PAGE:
Because horses’ teeth never stop growing, they have much different dental needs than people. Equine dental technicians perform basic dental care on horses, floating teeth -- that is, smoothing them or contouring them with a file called a "float" -- and extracting teeth and performing other routine dental procedures to help horses deal with being bridled or other wear on their teeth. Many equine dentists aren’t doctors of veterinary medicine.
The average equine dental technician earns a rather large salary if he can build up a large enough client base. The average horse dentist earns an annual salary that ranges between $69,000 and $76,000, according to Simply Hired. Developing a practice with enough clients to remain busy enough to work full-time, or even financially support oneself, can be a difficult part of working in the field, according to All About Horses’ equine dentist Joel Wengert.
Average Earnings Per Visit
On average, an equine dentist earns between $100 and $150 for each horse he treats. A horse dentist must treat two clients each day on average at $125 per visit to earn a gross income of $70,000. Because many horses are stabled in areas that are far from each other, equine dentists must travel a lot to perform their duties. An area with many stables and horse owners may help an equine dentist avoid long trips between clients and spend more time performing his job, thus allowing for higher incomes.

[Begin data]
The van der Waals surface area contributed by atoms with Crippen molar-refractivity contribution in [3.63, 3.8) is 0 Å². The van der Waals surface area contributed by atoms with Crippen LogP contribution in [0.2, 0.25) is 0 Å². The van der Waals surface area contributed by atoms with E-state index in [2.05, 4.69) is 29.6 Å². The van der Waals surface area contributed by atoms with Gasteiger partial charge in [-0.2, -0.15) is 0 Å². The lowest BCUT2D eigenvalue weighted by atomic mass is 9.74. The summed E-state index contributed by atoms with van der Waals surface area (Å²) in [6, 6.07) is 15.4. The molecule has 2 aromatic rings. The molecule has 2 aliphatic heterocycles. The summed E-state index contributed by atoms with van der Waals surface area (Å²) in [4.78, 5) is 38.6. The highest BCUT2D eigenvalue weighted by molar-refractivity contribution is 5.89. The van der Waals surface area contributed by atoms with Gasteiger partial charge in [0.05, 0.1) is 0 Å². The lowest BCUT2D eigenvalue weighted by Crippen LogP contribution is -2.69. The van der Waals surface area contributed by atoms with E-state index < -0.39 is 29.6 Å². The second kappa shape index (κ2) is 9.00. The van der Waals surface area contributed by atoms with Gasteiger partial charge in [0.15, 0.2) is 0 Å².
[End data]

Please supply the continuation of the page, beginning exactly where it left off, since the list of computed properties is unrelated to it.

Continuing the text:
Salaries Around the Country
In most parts of the country, equine dentists earn large salaries, although those earnings vary by a great degree depending upon the portion of the country in which they practice. Horse dentists in Miami earn the highest average annual salaries in the nation, receiving $142,098, according to Salary Expert. That salary isn’t typical, however, with horse dental technicians in the city with the second-highest wages, New York, receiving $99,680 annually. Equine dentists in Orlando, Florida, earn some of the smallest salaries in the nation, at $63,654 annually.
Although many veterinarians who specialize in large animals perform equine dentistry, many horse dental specialists aren’t veterinarians. Four equine dental academies nationwide offer training for the profession, with training lasting between six and 12 weeks. Typical training covers dental procedures such as floating and capping teeth, equine anatomy and creating bits for clients. For some extensive procedures, clients may need to bring their horse into a veterinarian’s office for extended care.
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